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  1. #21

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    Quote Originally Posted by hobbs View Post
    How many On this thread are Hunters? Heres a question ill poise to you.We pay for licenses and higher rates for our gear than backpackers. We do more for conservation than any hiker I have met very few hikers volunteer with clubs. Only thing backpackers do is take..They also complain that they may have to use a bear canister, Yet hunters have alot of rules they have to follow. I agree keep hikers out during hunting season. I brought this up on another forum do to the idiots flooding the trails. OH if you wonderd all my life I ve backpacked and hunted. IT surprises me when I look and backpackers lost the main thing Stewardship. BUt yet we pay more to do conservation. its also interesting that the mountain bike clubs want access to the PCT and their willing to do maintenace.
    I'm really struggling to see how this is related to the topic.

  2. #22
    Registered User hobbs's Avatar
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    Quote Originally Posted by CalebJ View Post
    I'm really struggling to see how this is related to the topic.
    Caleb its simple I looked at some of the responss the biggest one that meets the criteria of tsker of a backpacker is Nsherry 61 response about bannig hikers in conservation areas.Point blank we pay to use the outdoors hunting backpackers dont pay squate or do any stewardship unless they volunteer in a club.In other words I respect more hunters then the backpackers I meet. Ask most NOBOS the principles of LNT see what you get for a response . Hunting ypou have to go through a hunter safety course..
    My love for life is quit simple .i get uo in the moring and then i go to bed at night. What I do inbween is to occupy my time. Cary Grant

  3. #23

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    This happened on the Weldon Spring Conservation Area. That's in Missouri (not NJ). Here is a brochure with some information for the Conservation Area. In it, it is stated "Hunters may not hunt on or within 100 feet of any trails, or roads open to vehicular traffic." Both news articles linked earlier say the hike was on the trail. There was a special turkey hunt on Missouri Conservation land.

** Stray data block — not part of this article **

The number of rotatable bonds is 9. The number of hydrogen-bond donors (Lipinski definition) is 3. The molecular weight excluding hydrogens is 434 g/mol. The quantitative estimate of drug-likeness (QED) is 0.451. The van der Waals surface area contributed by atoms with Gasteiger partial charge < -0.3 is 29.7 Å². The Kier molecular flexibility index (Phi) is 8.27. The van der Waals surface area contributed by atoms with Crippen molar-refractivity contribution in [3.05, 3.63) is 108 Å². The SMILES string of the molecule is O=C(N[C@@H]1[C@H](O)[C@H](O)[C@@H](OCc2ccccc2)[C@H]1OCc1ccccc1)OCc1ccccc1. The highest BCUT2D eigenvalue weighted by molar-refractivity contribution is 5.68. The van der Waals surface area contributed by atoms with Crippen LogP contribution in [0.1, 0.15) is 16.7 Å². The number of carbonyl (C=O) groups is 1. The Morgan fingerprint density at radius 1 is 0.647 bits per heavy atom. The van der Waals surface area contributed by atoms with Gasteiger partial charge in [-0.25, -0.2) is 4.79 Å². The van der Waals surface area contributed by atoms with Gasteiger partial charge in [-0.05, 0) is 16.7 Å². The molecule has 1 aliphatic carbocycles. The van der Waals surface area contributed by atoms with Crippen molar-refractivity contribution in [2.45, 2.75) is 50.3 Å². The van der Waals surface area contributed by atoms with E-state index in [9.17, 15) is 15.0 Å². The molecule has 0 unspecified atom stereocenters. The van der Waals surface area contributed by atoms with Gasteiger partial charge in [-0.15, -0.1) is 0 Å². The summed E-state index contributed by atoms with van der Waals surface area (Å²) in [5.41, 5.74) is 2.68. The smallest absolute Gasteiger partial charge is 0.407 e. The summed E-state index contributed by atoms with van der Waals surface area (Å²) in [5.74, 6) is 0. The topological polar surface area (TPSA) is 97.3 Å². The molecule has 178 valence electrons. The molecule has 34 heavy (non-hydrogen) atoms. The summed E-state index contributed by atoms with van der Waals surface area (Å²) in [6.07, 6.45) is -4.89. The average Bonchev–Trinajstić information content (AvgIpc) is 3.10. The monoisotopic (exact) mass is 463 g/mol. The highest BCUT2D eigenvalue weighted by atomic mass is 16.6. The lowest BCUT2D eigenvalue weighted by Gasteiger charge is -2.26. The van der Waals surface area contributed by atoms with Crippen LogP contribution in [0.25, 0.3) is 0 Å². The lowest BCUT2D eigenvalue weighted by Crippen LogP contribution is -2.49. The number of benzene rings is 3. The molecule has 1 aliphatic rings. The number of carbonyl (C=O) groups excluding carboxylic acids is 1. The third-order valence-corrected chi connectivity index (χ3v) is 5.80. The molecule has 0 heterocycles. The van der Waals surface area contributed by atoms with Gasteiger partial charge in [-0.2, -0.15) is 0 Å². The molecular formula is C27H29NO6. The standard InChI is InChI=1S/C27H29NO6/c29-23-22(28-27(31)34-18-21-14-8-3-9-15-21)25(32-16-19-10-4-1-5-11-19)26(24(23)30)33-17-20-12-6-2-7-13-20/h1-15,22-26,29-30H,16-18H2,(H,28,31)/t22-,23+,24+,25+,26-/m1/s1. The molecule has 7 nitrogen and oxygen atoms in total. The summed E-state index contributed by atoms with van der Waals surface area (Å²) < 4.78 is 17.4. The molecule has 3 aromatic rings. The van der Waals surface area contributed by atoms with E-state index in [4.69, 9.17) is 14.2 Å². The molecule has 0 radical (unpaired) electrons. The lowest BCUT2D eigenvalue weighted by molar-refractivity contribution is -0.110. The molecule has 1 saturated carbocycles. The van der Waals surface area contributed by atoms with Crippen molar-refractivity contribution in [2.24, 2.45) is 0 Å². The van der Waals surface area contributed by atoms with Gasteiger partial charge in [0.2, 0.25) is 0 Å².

Hunting regulations for Missouri-Doesn't say that even hunters need to wear blaze orange for spring turkey hunting but it does elsewhere for example deer hunting. There is a specific regulation stated in fall turkey hunting "During all portions of the firearms deer hunting season, all persons hunting any game, and also adult mentors accompanying them, must wear a cap or hat and a shirt, vest, or coat of the color commonly known as hunter orange, which must be plainly visible from all sides. "

    Additional turkey hunting regulations specific to the Conservation Area. See Turkey-Spring (Mangaged Hunt)

    Methods
    Shotgun only. All other statewide turkey hunting methods apply.
    Last edited by Alligator; 05-11-2021 at 18:36. Reason: Added the fall turkey information.
    "Sleepy alligator in the noonday sun
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  4. #24

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    For the record,the WMA I like to hike and camp on requires a current hunting/fishing license for you to be out there whether you are hunting/fishing or not.So yes,I am paying my "fair share" like any hunter would be.
    Also,I have hunted a good bit in my youth but not on public lands partly because of fear of those who shoot at unidentified targets,i.e.,sound and motion.

    Also,sorry I started this thread as I was not intending to start something between those who hunt and those who don't.Just wanted to point out that you need to be seen "out there" 12 months out of the year lest some idiot thinks you are are wild game,shoots first,and says,"Oops,my bad" later.

  5. #25
    Registered User simon's Avatar
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    From Pennsylvania and yes the game commission purchases new land with license fees. Half of earning also come from gas, lumber and other such sources. I've hiked and hunted most of my sixty-six years. Now we have Sunday hunting too. So I don't think there is a right answer when it comes to who gets to do what. I do strongly believe that if you have a firearm of any kind you're responsible for knowing when you pull that trigger where the projectile is going!

  6. #26
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    Here is a list of states that allow turkey hunting with a rifle. Not sure if it is accurate, but it affirms that Missouri is one of them.

    https://omegaoutdoors.blog/rifle-turkey-hunting-table/

    Seeing one used to be a rare treat in Massachusetts. Now they are common sight in suburban backyards and just about everywhere. They block the road more often than snapping turtles.

  7. #27

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    Also many probably aren't aware that the majority (61%) of the budget for the Missouri Department of Conservation (see page 3) comes from a state 1/8 cent sales tax with only ~17% coming from permits.
    "Sleepy alligator in the noonday sun
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  8. #28

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    Quote Originally Posted by rickb View Post
    Here is a list of states that allow turkey hunting with a rifle. Not sure if it is accurate, but it affirms that Missouri is one of them.

    https://omegaoutdoors.blog/rifle-turkey-hunting-table/

    Seeing one used to be a rare treat in Massachusetts. Now they are common sight in suburban backyards and just about everywhere. They block the road more often than snapping turtles.
    Dead link when you try to follow it for Missouri. On the mdc.mo.gov page, all it says for firearms are shotguns for turkey.
    "Sleepy alligator in the noonday sun
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  9. #29
    Registered User hobbs's Avatar